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Belonging and Behaviour: The Twentieth Sunday after Pentecost

Sunday, October 18, 2020
Isaiah 45:1-7
1 Thessalonians 1:1-10
Matthew 22:15-22

There’s a famous line from the comic actor Groucho Marx (the one with the glasses and cigar): “I wouldn’t want to belong to a club that would have me as a member.” In the news right now (which is to say, in the world today) there is a lot of clubishness; people aligning themselves with one group, or party, or movement or another, and questions of who’s in and who’s out, or just the reality that so often one club is presented as the opposite, or the remedy of the other club. In our polarized society there is not much droll self-ridicule, like Groucho, but a lot of loathing of those who are not part of our club.

Our clubs (and I mean that in the broadest sense) can give us meaning. We recognize our views in theirs; we recognize ourselves in others, and in turn, don’t feel so alone. They can stir up inspiration, or collective outrage; provide answers to our questions, and uniforms, or at least dress codes. Not to mention codes of conduct. The epistle today, probably the earliest-written book in the New Testament, has Paul mentioning “you became imitators of us and of the Lord” right near its opening. This group has changed their ways; they’ve ‘turned from idols to God.’

What ‘clubs’ can we find in the gospel reading we just heard? Explicitly there’s two of them, and they’re strange bedfellows: the Pharisees and the Herodians. The former is a religious reform movement (with most of the ones we hear of in the gospels being quite intense in their practices), while the latter is a bit of a mystery, but probably something like a group that was loyal to the leader of the territory, or maybe representatives from his court. One was mostly concerned with their relationship with God; the other mostly concerned with maintaining a smooth relationship with Caesar. So you’ve got both religious and civic leaders that have joined forces in this moment not to ask Jesus for a clearcut view on political theology, but trying to trip him up… they “plotted to entrap him in what he said.” This isn’t as dignified as an awkward pre-election conversation over brunch; it’s an explicitly predatory move. And even though these groups are so different, there are certain forces in the world (then and today) that can be used to unify. Namely, fear and hatred. When it’s weaponized we call it scapegoating, and Jesus and his group of followers are the scapegoats.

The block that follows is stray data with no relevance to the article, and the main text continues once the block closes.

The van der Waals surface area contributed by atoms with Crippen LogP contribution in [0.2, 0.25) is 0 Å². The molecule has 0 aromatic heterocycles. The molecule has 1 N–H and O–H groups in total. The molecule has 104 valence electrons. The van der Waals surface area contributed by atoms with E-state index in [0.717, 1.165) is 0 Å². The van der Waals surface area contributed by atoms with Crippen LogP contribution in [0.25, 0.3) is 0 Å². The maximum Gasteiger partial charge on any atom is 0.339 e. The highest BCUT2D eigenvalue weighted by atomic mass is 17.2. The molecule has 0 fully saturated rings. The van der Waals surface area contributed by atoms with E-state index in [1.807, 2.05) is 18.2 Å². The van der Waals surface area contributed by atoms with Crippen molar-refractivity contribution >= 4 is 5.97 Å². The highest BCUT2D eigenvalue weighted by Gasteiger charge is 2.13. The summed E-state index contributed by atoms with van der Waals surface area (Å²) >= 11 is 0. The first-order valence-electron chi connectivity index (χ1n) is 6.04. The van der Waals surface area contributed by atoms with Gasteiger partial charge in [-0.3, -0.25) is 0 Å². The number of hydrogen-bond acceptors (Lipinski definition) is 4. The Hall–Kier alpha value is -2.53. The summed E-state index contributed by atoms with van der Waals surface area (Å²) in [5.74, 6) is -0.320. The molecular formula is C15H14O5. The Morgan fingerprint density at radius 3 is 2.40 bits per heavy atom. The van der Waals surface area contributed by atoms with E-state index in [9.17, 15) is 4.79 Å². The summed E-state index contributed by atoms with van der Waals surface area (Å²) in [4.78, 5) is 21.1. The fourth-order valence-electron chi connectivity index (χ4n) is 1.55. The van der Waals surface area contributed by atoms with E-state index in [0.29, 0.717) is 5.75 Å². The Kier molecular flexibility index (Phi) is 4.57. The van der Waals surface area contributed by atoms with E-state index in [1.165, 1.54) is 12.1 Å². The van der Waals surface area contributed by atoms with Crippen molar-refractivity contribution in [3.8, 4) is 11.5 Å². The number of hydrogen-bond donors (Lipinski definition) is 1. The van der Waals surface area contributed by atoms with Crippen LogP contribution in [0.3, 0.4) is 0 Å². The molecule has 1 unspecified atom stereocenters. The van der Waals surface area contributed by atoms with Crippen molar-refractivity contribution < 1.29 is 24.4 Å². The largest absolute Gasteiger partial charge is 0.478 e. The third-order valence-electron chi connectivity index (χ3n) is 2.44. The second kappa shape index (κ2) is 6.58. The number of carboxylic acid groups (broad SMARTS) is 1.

The violence will come just a short time later (and we know that it does), but the time has not yet come. So they ask a question that has no possible right answer, at least not one that could be agreed upon by both the Pharisees and the Herodians. So Jesus asks for a coin. Note that they have it; he doesn’t. And as he draws attention to the ‘graven image’ they identify the likeness on it.

Basically, it seems that they are a lot more familiar with, and invested in, the emperor than Jesus is. They were hoping for a caricature of an answer that would locate him on the fringes, either as a seditious rebel that threatened the civic authorities, or as a Roman-collaborator that scandalized the religious leaders. But he doesn’t give them either. Again, I don’t think that this is a story that gives us a thorough and air-tight treatment of how Christians relate to government. It is an episode of trickery, jealousy, competition, and entrapment. And to this, Jesus says ‘no.’ He gives an answer that can’t be turned against him. It’s an answer that shows that he recognizes that he, and his people, can’t escape from living in the world, with its demands. And what he also does is invite us into the story and start to explore our relationship to life’s demands. If some things are owed to the emperor and some things are owed to God, what is it that we owe to the emperor, and what is it that we owe to God?

What claim over our lives can the emperor legitimately make? What claim over our lives is rightly only God’s?

Putting this story, again, in the context of his Passion, we’ll see that Jesus will indeed submit to authority. It is an imperial cross on which he will die. But he doesn’t submit to this authority because it’s right… He doesn’t submit to this authority because it’s bad form to question it… (In fact, he engages with these authorities quite brazenly, but with the same spirit of detachment he has displayed here.) Some important questions for us to ask, and to linger on, are these: after the hearings, after the flogging, after the nailing, and after the last breath… from what authority, from what power, does new life come? Which authority deals in death? And which authority can bring unexpected, everlasting life?

© 2020 The Rev’d Matthew Kieswetter